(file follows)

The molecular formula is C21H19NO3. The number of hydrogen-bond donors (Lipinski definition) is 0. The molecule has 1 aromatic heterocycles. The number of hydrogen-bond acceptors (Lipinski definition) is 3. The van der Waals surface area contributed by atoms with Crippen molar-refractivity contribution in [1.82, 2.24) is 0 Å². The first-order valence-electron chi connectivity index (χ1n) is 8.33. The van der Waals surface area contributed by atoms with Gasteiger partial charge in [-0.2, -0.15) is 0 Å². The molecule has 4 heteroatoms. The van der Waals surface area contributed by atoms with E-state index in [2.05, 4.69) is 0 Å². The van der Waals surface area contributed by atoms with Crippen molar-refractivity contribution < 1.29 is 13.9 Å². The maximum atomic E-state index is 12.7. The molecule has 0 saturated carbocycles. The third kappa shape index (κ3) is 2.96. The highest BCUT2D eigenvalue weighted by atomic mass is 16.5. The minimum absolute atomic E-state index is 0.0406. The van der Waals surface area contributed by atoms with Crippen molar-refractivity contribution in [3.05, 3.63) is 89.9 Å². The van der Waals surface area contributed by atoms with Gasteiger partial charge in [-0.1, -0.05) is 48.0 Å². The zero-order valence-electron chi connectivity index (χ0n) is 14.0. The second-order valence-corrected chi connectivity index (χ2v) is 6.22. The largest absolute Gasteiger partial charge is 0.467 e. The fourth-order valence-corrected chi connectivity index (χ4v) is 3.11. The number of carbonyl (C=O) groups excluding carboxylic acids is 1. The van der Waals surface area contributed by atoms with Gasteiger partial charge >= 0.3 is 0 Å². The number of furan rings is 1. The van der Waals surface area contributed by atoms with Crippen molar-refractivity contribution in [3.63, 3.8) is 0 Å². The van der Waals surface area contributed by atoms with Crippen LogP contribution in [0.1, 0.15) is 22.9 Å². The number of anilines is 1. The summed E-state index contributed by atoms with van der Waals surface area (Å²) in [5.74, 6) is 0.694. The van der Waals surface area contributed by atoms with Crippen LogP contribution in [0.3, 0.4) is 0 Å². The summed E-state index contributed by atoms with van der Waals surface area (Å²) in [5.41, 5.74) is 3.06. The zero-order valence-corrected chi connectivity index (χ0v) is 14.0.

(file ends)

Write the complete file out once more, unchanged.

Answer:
The molecular formula is C21H19NO3. The number of hydrogen-bond donors (Lipinski definition) is 0. The molecule has 1 aromatic heterocycles. The number of hydrogen-bond acceptors (Lipinski definition) is 3. The van der Waals surface area contributed by atoms with Crippen molar-refractivity contribution in [1.82, 2.24) is 0 Å². The first-order valence-electron chi connectivity index (χ1n) is 8.33. The van der Waals surface area contributed by atoms with Gasteiger partial charge in [-0.2, -0.15) is 0 Å². The molecule has 4 heteroatoms. The van der Waals surface area contributed by atoms with E-state index in [2.05, 4.69) is 0 Å². The van der Waals surface area contributed by atoms with Crippen molar-refractivity contribution < 1.29 is 13.9 Å². The maximum atomic E-state index is 12.7. The molecule has 0 saturated carbocycles. The third kappa shape index (κ3) is 2.96. The highest BCUT2D eigenvalue weighted by atomic mass is 16.5. The minimum absolute atomic E-state index is 0.0406. The van der Waals surface area contributed by atoms with Crippen molar-refractivity contribution in [3.05, 3.63) is 89.9 Å². The van der Waals surface area contributed by atoms with Gasteiger partial charge in [-0.1, -0.05) is 48.0 Å². The zero-order valence-electron chi connectivity index (χ0n) is 14.0. The second-order valence-corrected chi connectivity index (χ2v) is 6.22. The largest absolute Gasteiger partial charge is 0.467 e. The fourth-order valence-corrected chi connectivity index (χ4v) is 3.11. The number of carbonyl (C=O) groups excluding carboxylic acids is 1. The van der Waals surface area contributed by atoms with Gasteiger partial charge >= 0.3 is 0 Å². The number of furan rings is 1. The van der Waals surface area contributed by atoms with Crippen molar-refractivity contribution in [3.63, 3.8) is 0 Å². The van der Waals surface area contributed by atoms with Crippen LogP contribution in [0.1, 0.15) is 22.9 Å². The number of anilines is 1. The summed E-state index contributed by atoms with van der Waals surface area (Å²) in [5.74, 6) is 0.694. The van der Waals surface area contributed by atoms with Crippen LogP contribution in [0.3, 0.4) is 0 Å². The summed E-state index contributed by atoms with van der Waals surface area (Å²) in [5.41, 5.74) is 3.06. The zero-order valence-corrected chi connectivity index (χ0v) is 14.0.